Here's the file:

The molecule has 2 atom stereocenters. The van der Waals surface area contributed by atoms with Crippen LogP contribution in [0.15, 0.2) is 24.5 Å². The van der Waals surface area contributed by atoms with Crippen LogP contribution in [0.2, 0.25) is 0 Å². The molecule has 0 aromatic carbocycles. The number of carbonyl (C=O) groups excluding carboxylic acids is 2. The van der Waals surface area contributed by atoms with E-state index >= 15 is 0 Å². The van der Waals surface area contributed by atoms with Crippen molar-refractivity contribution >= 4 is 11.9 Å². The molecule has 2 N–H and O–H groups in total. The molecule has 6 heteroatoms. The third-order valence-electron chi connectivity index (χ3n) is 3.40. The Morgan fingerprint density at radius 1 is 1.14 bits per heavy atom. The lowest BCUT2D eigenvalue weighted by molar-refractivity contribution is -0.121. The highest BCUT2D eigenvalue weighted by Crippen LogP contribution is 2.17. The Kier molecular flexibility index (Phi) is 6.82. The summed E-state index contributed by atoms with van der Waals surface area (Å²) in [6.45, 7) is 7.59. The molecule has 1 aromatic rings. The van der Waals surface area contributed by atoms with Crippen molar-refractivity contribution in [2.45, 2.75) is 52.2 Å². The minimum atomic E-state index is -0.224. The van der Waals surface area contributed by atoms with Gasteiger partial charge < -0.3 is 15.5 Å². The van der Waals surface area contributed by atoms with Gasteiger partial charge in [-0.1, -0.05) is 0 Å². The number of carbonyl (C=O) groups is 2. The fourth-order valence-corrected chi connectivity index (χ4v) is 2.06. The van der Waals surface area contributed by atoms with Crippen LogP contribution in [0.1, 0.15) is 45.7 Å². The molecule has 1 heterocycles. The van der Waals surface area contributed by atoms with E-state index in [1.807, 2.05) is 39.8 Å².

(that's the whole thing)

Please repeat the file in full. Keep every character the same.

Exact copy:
The molecule has 2 atom stereocenters. The van der Waals surface area contributed by atoms with Crippen LogP contribution in [0.15, 0.2) is 24.5 Å². The van der Waals surface area contributed by atoms with Crippen LogP contribution in [0.2, 0.25) is 0 Å². The molecule has 0 aromatic carbocycles. The number of carbonyl (C=O) groups excluding carboxylic acids is 2. The van der Waals surface area contributed by atoms with E-state index >= 15 is 0 Å². The van der Waals surface area contributed by atoms with Crippen molar-refractivity contribution >= 4 is 11.9 Å². The molecule has 2 N–H and O–H groups in total. The molecule has 6 heteroatoms. The third-order valence-electron chi connectivity index (χ3n) is 3.40. The Morgan fingerprint density at radius 1 is 1.14 bits per heavy atom. The lowest BCUT2D eigenvalue weighted by molar-refractivity contribution is -0.121. The highest BCUT2D eigenvalue weighted by Crippen LogP contribution is 2.17. The Kier molecular flexibility index (Phi) is 6.82. The summed E-state index contributed by atoms with van der Waals surface area (Å²) in [6.45, 7) is 7.59. The molecule has 1 aromatic rings. The van der Waals surface area contributed by atoms with Crippen molar-refractivity contribution in [2.45, 2.75) is 52.2 Å². The minimum atomic E-state index is -0.224. The van der Waals surface area contributed by atoms with Gasteiger partial charge < -0.3 is 15.5 Å². The van der Waals surface area contributed by atoms with Gasteiger partial charge in [-0.1, -0.05) is 0 Å². The number of carbonyl (C=O) groups is 2. The fourth-order valence-corrected chi connectivity index (χ4v) is 2.06. The van der Waals surface area contributed by atoms with Crippen LogP contribution in [0.1, 0.15) is 45.7 Å². The molecule has 1 heterocycles. The van der Waals surface area contributed by atoms with E-state index in [1.807, 2.05) is 39.8 Å².